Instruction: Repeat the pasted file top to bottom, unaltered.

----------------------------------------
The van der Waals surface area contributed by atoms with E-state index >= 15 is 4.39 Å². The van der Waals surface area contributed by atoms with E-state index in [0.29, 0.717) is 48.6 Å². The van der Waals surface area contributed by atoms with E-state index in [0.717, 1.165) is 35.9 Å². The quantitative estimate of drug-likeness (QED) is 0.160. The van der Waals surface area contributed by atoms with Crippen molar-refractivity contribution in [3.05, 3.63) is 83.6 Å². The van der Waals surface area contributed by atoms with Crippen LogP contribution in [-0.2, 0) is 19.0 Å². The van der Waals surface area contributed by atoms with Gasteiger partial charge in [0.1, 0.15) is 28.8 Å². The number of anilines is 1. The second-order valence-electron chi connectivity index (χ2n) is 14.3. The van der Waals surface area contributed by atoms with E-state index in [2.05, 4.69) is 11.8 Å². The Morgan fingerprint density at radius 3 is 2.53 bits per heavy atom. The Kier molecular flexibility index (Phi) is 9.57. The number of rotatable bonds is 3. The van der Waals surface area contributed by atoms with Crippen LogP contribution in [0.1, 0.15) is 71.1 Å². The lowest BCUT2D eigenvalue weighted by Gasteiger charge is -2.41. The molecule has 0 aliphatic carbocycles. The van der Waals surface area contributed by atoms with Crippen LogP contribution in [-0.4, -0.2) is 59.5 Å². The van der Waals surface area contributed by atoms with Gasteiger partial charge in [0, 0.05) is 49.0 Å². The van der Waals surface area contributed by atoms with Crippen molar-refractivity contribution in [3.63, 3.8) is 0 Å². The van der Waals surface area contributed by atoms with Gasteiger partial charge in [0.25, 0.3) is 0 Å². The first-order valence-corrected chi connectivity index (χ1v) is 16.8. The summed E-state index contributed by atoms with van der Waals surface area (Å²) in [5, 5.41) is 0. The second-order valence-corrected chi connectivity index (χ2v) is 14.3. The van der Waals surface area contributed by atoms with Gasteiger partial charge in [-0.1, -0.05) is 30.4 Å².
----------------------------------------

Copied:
The van der Waals surface area contributed by atoms with E-state index >= 15 is 4.39 Å². The van der Waals surface area contributed by atoms with E-state index in [0.29, 0.717) is 48.6 Å². The van der Waals surface area contributed by atoms with E-state index in [0.717, 1.165) is 35.9 Å². The quantitative estimate of drug-likeness (QED) is 0.160. The van der Waals surface area contributed by atoms with Crippen molar-refractivity contribution in [3.05, 3.63) is 83.6 Å². The van der Waals surface area contributed by atoms with Crippen LogP contribution in [-0.2, 0) is 19.0 Å². The van der Waals surface area contributed by atoms with Gasteiger partial charge in [0.1, 0.15) is 28.8 Å². The number of anilines is 1. The second-order valence-electron chi connectivity index (χ2n) is 14.3. The van der Waals surface area contributed by atoms with E-state index in [2.05, 4.69) is 11.8 Å². The Morgan fingerprint density at radius 3 is 2.53 bits per heavy atom. The Kier molecular flexibility index (Phi) is 9.57. The number of rotatable bonds is 3. The van der Waals surface area contributed by atoms with Crippen LogP contribution in [0.1, 0.15) is 71.1 Å². The lowest BCUT2D eigenvalue weighted by Gasteiger charge is -2.41. The molecule has 0 aliphatic carbocycles. The van der Waals surface area contributed by atoms with Crippen LogP contribution in [-0.4, -0.2) is 59.5 Å². The van der Waals surface area contributed by atoms with Gasteiger partial charge in [0, 0.05) is 49.0 Å². The van der Waals surface area contributed by atoms with Crippen molar-refractivity contribution in [3.63, 3.8) is 0 Å². The van der Waals surface area contributed by atoms with Gasteiger partial charge in [0.25, 0.3) is 0 Å². The first-order valence-corrected chi connectivity index (χ1v) is 16.8. The summed E-state index contributed by atoms with van der Waals surface area (Å²) in [5, 5.41) is 0. The second-order valence-corrected chi connectivity index (χ2v) is 14.3. The van der Waals surface area contributed by atoms with Gasteiger partial charge in [-0.1, -0.05) is 30.4 Å².